Baroque Flute & Piccolo
Of all the Baroque instruments that survived the era, the flute was arguably the one most dramatically changed. The revolutionary shift from wood to metal transformed the flute into an instrument that could hold its own in the dynamically supercharged modern orchestra. In my opinion, though some qualities were gained, those that were lost were truly magical. The Baroque flute is a deceptively simple instrument — how hard can it be to blow into it and move your fingers? — no reeds, no nasty and temperamental gut strings, no physically exhausting embouchures!
But the Baroque flute is hard to play in tune. It’s difficult if not impossible to play loudly. And quirks of its construction imbue it with subtly different tonal qualities in different registers — indeed, almost from note to note. Yet these very difficulties and inconsistencies are part of its beguiling beauty. The challenges it presents mean that every note, every tone, is hard-won, special, unique. To hear it well played is to revel in nuance, suggestion, playfulness, nobility, and a kind of demure voluptuousness.
Note by Elizabeth Blumenstock (extract from program note for the 39th Festival opening concert, June 23, 2019)
Photo: Christopher Matthews, Baroque piccolo and Stephen Schultz, Baroque flute (Gary Payne Photography)
The main visual difference between the Baroque and modern bassoons is the number of keys. The Baroque instrument has five keys, whereas the modern instrument has 24. An equally important difference, that you can’t see, is the shape of the bore or inside of the bassoon. A Baroque bassoon has a larger bore than the modern instrument, which gives it a warmer, rounder sound that’s especially beautiful for playing continuo (bass) lines. The narrow, hard-rubber-lined bore of a modern bassoon makes it more of a tenor voice that can project very well in a big modern orchestra. Also, Baroque reeds are much larger than their modern counterparts, further contributing to the warm, flexible sound of the earlier instrument.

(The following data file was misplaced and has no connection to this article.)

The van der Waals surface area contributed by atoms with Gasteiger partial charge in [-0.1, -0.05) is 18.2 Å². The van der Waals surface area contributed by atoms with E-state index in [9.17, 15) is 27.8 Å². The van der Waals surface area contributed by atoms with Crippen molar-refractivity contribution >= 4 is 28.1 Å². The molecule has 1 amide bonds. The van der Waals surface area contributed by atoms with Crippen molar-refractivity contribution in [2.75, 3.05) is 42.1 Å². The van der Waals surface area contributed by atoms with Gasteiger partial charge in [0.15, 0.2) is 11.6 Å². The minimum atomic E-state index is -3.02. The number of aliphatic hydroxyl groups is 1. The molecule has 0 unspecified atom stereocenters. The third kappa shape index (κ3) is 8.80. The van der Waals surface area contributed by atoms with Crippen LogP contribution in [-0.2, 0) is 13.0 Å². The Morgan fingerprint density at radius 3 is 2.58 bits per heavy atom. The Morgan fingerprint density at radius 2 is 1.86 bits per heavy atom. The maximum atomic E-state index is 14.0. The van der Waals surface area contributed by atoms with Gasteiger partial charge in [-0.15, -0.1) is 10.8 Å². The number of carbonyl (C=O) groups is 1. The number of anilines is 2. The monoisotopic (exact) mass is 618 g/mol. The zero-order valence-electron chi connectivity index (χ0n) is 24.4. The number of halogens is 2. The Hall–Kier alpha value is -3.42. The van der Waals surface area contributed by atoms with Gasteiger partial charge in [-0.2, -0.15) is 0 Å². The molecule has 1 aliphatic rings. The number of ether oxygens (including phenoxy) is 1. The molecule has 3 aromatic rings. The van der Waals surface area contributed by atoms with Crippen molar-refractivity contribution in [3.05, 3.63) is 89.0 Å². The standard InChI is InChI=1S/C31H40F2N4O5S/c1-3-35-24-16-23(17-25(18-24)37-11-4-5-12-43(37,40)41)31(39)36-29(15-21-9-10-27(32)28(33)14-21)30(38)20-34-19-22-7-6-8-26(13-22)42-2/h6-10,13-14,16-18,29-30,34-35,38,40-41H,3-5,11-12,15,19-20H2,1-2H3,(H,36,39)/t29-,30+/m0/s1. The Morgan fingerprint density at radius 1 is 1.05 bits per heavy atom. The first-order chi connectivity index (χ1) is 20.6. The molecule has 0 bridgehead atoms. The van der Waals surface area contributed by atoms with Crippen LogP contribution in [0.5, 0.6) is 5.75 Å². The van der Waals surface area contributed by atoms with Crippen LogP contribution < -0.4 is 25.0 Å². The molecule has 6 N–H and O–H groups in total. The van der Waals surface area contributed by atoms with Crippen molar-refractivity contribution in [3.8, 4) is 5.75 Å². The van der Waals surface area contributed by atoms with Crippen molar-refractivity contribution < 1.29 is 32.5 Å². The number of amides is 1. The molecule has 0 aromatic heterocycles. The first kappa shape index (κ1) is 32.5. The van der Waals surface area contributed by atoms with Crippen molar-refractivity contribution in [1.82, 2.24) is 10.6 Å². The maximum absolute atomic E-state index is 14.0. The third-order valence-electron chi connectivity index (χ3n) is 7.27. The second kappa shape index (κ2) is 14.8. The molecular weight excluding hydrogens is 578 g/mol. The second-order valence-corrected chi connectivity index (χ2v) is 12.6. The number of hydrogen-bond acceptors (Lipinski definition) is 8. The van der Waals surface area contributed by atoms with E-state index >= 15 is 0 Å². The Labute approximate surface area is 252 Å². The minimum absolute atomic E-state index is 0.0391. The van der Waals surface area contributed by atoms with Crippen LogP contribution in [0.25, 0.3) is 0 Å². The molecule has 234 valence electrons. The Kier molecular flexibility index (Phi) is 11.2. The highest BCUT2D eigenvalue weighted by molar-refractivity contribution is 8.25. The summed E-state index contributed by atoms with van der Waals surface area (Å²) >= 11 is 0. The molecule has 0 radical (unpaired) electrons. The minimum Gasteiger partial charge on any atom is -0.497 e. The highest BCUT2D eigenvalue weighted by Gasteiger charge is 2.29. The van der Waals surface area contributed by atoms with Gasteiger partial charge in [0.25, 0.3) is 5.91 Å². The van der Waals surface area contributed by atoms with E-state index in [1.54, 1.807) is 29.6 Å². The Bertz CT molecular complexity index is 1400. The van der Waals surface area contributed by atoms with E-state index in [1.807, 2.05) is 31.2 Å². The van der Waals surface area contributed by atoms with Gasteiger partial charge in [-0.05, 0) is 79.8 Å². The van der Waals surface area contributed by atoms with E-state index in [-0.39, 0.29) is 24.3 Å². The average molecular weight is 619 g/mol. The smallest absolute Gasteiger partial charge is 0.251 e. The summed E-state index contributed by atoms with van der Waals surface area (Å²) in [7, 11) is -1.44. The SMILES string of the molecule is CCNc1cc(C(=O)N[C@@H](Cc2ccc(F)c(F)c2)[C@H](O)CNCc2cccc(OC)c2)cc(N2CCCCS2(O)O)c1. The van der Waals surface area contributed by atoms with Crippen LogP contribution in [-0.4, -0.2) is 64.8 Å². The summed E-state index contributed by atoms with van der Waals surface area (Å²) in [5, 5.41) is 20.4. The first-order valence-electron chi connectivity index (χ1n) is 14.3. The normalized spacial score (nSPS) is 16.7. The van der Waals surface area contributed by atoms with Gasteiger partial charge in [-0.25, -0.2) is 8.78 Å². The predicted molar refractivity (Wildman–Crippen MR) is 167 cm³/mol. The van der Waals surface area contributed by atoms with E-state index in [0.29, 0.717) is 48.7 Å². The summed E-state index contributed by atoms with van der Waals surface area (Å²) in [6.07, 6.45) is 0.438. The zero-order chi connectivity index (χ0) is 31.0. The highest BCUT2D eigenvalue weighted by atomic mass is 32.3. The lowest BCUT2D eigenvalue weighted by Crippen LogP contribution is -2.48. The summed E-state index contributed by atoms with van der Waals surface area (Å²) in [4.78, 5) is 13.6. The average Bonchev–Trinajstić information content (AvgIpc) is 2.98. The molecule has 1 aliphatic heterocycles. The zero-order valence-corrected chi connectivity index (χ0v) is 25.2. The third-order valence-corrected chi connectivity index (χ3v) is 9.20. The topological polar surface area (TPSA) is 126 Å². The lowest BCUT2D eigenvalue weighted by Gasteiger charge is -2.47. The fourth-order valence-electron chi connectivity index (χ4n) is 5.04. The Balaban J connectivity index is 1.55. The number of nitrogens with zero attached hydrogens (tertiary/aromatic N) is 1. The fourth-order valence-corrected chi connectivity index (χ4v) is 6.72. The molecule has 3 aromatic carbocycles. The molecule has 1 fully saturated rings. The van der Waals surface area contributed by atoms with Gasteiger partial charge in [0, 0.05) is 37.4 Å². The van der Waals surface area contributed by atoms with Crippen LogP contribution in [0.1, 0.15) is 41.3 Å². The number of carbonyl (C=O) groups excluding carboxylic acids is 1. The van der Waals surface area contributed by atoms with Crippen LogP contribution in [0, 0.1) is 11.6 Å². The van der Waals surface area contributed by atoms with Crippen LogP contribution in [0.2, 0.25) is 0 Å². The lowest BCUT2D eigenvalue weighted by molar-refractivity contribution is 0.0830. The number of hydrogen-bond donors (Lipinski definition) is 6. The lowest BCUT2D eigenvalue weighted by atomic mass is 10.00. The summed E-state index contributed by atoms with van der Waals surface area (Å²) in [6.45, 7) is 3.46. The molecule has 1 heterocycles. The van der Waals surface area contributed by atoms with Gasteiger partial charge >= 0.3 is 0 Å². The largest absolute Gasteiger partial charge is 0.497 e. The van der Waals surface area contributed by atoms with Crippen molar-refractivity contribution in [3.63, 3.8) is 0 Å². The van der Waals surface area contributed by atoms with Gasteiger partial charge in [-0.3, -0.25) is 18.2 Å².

Some of my favorite Baroque bassoon composers are Vivaldi, Fasch and Rameau. They all wrote so prolifically and idiomatically for the instrument. We bassoonists are incredibly lucky to have almost 40 concertos by Vivaldi, which are, by and large, all unique and range in expression from soulful to virtuosic to quirky. Fasch wrote piles of ensemble sonatas and orchestral works with great obbligato bassoon lines that show off the instrument well and are really fun to play. Perhaps the most gratifying Baroque music of all to play for a bassoonist is that of Rameau’s operas. He clearly loved the bassoon and really knew how to exploit its unique color and range.
Note by Dominic Teresi, 2020 (Adapted from artist interview with Elizabeth Blumenstock)
Photo: Clay Zeller-Townson, Baroque bassoon (Gary Payne Photography)